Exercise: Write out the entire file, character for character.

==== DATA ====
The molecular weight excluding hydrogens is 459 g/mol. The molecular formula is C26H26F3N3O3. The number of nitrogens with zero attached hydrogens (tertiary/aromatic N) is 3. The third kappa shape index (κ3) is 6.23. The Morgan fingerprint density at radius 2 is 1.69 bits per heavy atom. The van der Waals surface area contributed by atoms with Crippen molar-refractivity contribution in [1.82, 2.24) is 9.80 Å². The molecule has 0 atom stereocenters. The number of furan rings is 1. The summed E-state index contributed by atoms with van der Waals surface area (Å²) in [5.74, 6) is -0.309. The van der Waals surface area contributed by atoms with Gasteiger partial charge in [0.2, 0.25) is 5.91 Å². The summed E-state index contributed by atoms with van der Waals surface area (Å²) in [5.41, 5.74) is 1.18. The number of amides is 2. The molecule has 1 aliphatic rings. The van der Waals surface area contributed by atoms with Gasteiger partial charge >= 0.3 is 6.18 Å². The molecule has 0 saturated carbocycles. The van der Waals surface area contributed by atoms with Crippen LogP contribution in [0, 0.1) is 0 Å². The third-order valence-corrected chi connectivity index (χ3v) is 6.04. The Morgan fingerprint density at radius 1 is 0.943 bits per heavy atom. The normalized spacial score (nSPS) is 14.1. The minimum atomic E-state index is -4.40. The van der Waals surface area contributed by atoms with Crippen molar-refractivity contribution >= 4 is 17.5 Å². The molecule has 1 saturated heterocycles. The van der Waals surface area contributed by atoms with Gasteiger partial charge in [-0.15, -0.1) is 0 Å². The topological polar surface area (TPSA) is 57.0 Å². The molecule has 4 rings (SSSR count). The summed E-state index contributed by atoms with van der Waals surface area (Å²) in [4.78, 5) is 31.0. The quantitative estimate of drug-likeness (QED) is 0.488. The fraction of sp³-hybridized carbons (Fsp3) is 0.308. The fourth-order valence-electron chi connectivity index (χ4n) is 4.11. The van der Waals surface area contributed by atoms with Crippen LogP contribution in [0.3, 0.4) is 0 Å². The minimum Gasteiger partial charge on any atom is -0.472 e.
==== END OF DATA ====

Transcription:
The molecular weight excluding hydrogens is 459 g/mol. The molecular formula is C26H26F3N3O3. The number of nitrogens with zero attached hydrogens (tertiary/aromatic N) is 3. The third kappa shape index (κ3) is 6.23. The Morgan fingerprint density at radius 2 is 1.69 bits per heavy atom. The van der Waals surface area contributed by atoms with Crippen molar-refractivity contribution in [1.82, 2.24) is 9.80 Å². The molecule has 0 atom stereocenters. The number of furan rings is 1. The summed E-state index contributed by atoms with van der Waals surface area (Å²) in [5.74, 6) is -0.309. The van der Waals surface area contributed by atoms with Gasteiger partial charge in [0.2, 0.25) is 5.91 Å². The summed E-state index contributed by atoms with van der Waals surface area (Å²) in [5.41, 5.74) is 1.18. The number of amides is 2. The molecule has 1 aliphatic rings. The van der Waals surface area contributed by atoms with Gasteiger partial charge >= 0.3 is 6.18 Å². The molecule has 0 saturated carbocycles. The van der Waals surface area contributed by atoms with Crippen LogP contribution in [0, 0.1) is 0 Å². The third-order valence-corrected chi connectivity index (χ3v) is 6.04. The Morgan fingerprint density at radius 1 is 0.943 bits per heavy atom. The normalized spacial score (nSPS) is 14.1. The minimum atomic E-state index is -4.40. The van der Waals surface area contributed by atoms with Crippen molar-refractivity contribution >= 4 is 17.5 Å². The molecule has 1 saturated heterocycles. The van der Waals surface area contributed by atoms with Gasteiger partial charge in [-0.15, -0.1) is 0 Å². The topological polar surface area (TPSA) is 57.0 Å². The molecule has 4 rings (SSSR count). The summed E-state index contributed by atoms with van der Waals surface area (Å²) in [4.78, 5) is 31.0. The quantitative estimate of drug-likeness (QED) is 0.488. The fraction of sp³-hybridized carbons (Fsp3) is 0.308. The fourth-order valence-electron chi connectivity index (χ4n) is 4.11. The van der Waals surface area contributed by atoms with Crippen LogP contribution in [0.3, 0.4) is 0 Å². The minimum Gasteiger partial charge on any atom is -0.472 e.